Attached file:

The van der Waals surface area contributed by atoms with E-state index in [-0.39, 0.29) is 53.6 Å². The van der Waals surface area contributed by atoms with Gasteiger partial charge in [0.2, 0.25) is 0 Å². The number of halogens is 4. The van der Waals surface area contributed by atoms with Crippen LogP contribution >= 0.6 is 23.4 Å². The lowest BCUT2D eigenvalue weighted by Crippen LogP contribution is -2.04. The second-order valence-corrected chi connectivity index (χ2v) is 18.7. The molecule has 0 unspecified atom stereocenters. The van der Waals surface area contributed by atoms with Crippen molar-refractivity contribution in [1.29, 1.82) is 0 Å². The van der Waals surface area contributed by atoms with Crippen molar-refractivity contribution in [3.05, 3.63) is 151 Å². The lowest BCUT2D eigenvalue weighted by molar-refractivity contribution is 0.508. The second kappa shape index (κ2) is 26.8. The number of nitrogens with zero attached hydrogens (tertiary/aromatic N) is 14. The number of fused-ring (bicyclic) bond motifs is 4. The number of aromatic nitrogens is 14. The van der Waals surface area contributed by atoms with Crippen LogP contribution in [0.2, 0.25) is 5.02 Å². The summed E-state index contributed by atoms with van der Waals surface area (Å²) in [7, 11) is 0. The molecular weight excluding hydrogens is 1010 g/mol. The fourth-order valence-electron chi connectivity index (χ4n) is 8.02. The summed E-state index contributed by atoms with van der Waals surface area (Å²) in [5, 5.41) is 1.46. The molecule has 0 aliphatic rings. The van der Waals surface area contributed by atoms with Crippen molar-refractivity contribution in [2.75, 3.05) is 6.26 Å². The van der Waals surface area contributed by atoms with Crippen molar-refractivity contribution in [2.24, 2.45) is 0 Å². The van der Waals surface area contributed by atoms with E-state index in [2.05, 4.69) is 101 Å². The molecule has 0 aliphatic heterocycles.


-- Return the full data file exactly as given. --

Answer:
The van der Waals surface area contributed by atoms with E-state index in [-0.39, 0.29) is 53.6 Å². The van der Waals surface area contributed by atoms with Gasteiger partial charge in [0.2, 0.25) is 0 Å². The number of halogens is 4. The van der Waals surface area contributed by atoms with Crippen LogP contribution >= 0.6 is 23.4 Å². The lowest BCUT2D eigenvalue weighted by Crippen LogP contribution is -2.04. The second-order valence-corrected chi connectivity index (χ2v) is 18.7. The molecule has 0 unspecified atom stereocenters. The van der Waals surface area contributed by atoms with Crippen molar-refractivity contribution in [1.29, 1.82) is 0 Å². The van der Waals surface area contributed by atoms with Crippen molar-refractivity contribution in [3.05, 3.63) is 151 Å². The lowest BCUT2D eigenvalue weighted by molar-refractivity contribution is 0.508. The second kappa shape index (κ2) is 26.8. The number of nitrogens with zero attached hydrogens (tertiary/aromatic N) is 14. The number of fused-ring (bicyclic) bond motifs is 4. The number of aromatic nitrogens is 14. The van der Waals surface area contributed by atoms with Crippen LogP contribution in [0.2, 0.25) is 5.02 Å². The summed E-state index contributed by atoms with van der Waals surface area (Å²) in [7, 11) is 0. The molecular weight excluding hydrogens is 1010 g/mol. The fourth-order valence-electron chi connectivity index (χ4n) is 8.02. The summed E-state index contributed by atoms with van der Waals surface area (Å²) in [5, 5.41) is 1.46. The molecule has 0 aliphatic rings. The van der Waals surface area contributed by atoms with Crippen molar-refractivity contribution in [2.75, 3.05) is 6.26 Å². The van der Waals surface area contributed by atoms with Crippen molar-refractivity contribution in [2.24, 2.45) is 0 Å². The van der Waals surface area contributed by atoms with E-state index in [2.05, 4.69) is 101 Å². The molecule has 0 aliphatic heterocycles.